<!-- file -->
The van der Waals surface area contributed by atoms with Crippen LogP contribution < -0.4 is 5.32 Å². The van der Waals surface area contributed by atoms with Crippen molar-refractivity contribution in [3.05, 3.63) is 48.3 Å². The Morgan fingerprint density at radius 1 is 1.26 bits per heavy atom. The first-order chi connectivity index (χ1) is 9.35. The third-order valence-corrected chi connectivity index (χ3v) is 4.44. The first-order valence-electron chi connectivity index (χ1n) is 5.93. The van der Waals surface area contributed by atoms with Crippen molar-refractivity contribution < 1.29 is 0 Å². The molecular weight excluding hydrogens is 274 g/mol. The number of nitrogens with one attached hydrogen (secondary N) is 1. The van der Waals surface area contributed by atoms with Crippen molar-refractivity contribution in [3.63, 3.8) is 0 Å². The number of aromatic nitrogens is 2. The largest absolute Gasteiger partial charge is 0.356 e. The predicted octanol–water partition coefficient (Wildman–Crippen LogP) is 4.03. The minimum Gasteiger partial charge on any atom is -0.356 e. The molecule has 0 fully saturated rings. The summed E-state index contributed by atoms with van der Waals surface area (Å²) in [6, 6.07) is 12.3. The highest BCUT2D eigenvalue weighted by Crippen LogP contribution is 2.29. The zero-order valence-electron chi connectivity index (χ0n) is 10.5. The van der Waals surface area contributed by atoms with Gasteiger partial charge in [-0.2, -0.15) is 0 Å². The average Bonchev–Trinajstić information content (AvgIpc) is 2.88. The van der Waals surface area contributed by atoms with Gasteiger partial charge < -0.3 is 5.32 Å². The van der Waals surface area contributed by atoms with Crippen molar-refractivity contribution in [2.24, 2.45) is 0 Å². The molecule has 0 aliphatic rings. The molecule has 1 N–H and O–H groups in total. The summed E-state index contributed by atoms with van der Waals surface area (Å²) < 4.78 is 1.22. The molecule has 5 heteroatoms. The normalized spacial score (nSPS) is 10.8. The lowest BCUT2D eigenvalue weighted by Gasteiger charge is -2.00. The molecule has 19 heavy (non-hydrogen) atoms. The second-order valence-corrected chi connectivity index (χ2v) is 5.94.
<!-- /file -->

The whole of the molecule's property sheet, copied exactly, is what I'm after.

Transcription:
The van der Waals surface area contributed by atoms with Crippen LogP contribution < -0.4 is 5.32 Å². The van der Waals surface area contributed by atoms with Crippen molar-refractivity contribution in [3.05, 3.63) is 48.3 Å². The Morgan fingerprint density at radius 1 is 1.26 bits per heavy atom. The first-order chi connectivity index (χ1) is 9.35. The third-order valence-corrected chi connectivity index (χ3v) is 4.44. The first-order valence-electron chi connectivity index (χ1n) is 5.93. The van der Waals surface area contributed by atoms with Crippen molar-refractivity contribution < 1.29 is 0 Å². The molecular weight excluding hydrogens is 274 g/mol. The number of nitrogens with one attached hydrogen (secondary N) is 1. The van der Waals surface area contributed by atoms with Crippen molar-refractivity contribution in [3.63, 3.8) is 0 Å². The number of aromatic nitrogens is 2. The largest absolute Gasteiger partial charge is 0.356 e. The predicted octanol–water partition coefficient (Wildman–Crippen LogP) is 4.03. The minimum Gasteiger partial charge on any atom is -0.356 e. The molecule has 0 fully saturated rings. The summed E-state index contributed by atoms with van der Waals surface area (Å²) in [6, 6.07) is 12.3. The highest BCUT2D eigenvalue weighted by Crippen LogP contribution is 2.29. The zero-order valence-electron chi connectivity index (χ0n) is 10.5. The van der Waals surface area contributed by atoms with Gasteiger partial charge in [-0.2, -0.15) is 0 Å². The average Bonchev–Trinajstić information content (AvgIpc) is 2.88. The van der Waals surface area contributed by atoms with Gasteiger partial charge < -0.3 is 5.32 Å². The van der Waals surface area contributed by atoms with Crippen molar-refractivity contribution in [2.24, 2.45) is 0 Å². The molecule has 0 aliphatic rings. The molecule has 1 N–H and O–H groups in total. The summed E-state index contributed by atoms with van der Waals surface area (Å²) < 4.78 is 1.22. The molecule has 5 heteroatoms. The normalized spacial score (nSPS) is 10.8. The lowest BCUT2D eigenvalue weighted by Gasteiger charge is -2.00. The molecule has 19 heavy (non-hydrogen) atoms. The second-order valence-corrected chi connectivity index (χ2v) is 5.94.